4. You get rest--which gives you better focus

The quality of the attention that we give to an activity is a major theme within Focus. To truly do deliberate practice, we need to be able to give it our best attention. The problem, however, is that we can only sustain attention for so long until we get fatigued--like the decisions we make throughout the day.

Thus the need for rest. Our practicing happens in our brains which happen to be a part of our bodies, which means that we need to allow ourselves the space to recover. Like Tim Ferriss, the author of the 4 Hour Workweek, told us:

You need stimulus and recovery in mental work in the same way that you need stimulus and recovery for sports. Just as you have physical over-training in the weight room, there is mental over-training with too much time in front of a screen or thousands of small minute to minute decisions over time with no rest. This contributes to biological duress. When this happens you're not adapting, you're actually degrading performance.

Hat tip: Brain Pickings

[Photo by Ryan McGuire | via Gratisography]

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6 Comments

  • Chris Reich

    Nobody (except perhaps in sports) is looking for perfect. Learn. Broaden your skill set. You will find as you get better at new things, you also get better at what you already know how to do.

  • Larry Boyer

    The 10,000 hour rule long predates Malcolm Gladwell. It would be nice to see some research into where the rule comes from and why someone came up with 10,000 hours to begin. Sure, quality matters, but hour of quality practices does not an expert make. Do you really know that it's not 10,000 hours of high quality work?

  • Brilliant article. Practice makes better. In my sport, I postpone the 10.000 hour rule, whenever I find new ways to improve. I really like how you presented number 1. As a football freestyle artist (as I am), I constantly seek out tricks and things that I am less good at and try to improve them, to be able to obtain a high level in all aspects of the sport. Spot on! PWG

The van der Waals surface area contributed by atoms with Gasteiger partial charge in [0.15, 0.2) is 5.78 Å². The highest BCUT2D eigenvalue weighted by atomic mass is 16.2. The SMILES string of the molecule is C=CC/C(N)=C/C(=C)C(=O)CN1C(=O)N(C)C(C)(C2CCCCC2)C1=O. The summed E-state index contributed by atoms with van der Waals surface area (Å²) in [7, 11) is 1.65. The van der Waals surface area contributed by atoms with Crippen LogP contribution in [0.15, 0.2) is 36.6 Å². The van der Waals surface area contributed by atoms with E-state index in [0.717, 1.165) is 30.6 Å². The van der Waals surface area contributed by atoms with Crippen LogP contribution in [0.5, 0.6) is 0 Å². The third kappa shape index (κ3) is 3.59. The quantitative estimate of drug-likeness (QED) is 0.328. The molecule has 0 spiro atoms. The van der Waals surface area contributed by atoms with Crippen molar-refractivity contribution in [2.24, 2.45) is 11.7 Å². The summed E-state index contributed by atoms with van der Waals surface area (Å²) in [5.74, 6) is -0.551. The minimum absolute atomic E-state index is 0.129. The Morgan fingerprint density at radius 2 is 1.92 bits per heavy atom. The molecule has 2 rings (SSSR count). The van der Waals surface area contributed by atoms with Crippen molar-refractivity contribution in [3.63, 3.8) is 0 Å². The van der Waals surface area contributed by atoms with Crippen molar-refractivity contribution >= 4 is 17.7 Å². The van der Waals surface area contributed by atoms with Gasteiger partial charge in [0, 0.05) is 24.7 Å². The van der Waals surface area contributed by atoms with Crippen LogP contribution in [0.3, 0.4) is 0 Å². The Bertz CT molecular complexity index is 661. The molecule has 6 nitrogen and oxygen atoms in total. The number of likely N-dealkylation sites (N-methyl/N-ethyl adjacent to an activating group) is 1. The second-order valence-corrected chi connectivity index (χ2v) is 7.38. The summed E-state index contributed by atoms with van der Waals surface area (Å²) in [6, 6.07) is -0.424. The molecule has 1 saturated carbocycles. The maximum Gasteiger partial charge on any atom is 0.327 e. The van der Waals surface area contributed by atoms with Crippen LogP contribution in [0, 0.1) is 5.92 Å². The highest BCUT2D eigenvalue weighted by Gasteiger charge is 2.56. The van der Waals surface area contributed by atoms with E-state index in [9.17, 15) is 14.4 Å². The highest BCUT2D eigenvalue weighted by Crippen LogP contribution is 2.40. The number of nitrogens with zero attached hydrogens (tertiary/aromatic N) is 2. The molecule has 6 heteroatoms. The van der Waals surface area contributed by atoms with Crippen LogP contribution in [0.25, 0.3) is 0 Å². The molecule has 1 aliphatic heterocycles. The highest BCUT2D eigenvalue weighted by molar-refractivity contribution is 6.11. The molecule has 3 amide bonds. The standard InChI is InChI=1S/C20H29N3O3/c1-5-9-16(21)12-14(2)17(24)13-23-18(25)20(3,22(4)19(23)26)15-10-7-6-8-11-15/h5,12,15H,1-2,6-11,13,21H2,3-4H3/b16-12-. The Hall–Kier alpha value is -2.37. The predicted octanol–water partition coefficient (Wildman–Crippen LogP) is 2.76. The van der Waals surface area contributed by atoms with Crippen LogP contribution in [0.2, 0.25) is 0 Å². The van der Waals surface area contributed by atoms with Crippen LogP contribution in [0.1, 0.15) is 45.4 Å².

• Excellent points and I'm glad this perspective is starting to get some traction out there. There's an old saying "practice makes permanent, not perfect," so yes, the quality of the practice makes all the difference. Those of us who do coaching have heard clients ask if they have to practice a new habit or skill 10,000 hours in order to change! I see the same thing in the gym. After decades of working out, I'm still looking for ways to challenge myself and make it harder, not easier. But I look around at those who are essentially training in the 10,000 hour mindset and they never change, never improve. We can get better at what we already do well, which is comfortable but gets us nowhere. Or we can be deliberate in our practice, as you say here, and actually make some progress. And isn't that the point?

  • Larry Boyer

    Yes quality matters. What's missing here is the research where this comes from to begin with (Malcom Gladwell, a reporter, didn't come up with this number). It's 10,000 hours of quality work. 1 hour of quality practice doesn't help either. It's BOTH Quality and Quantity.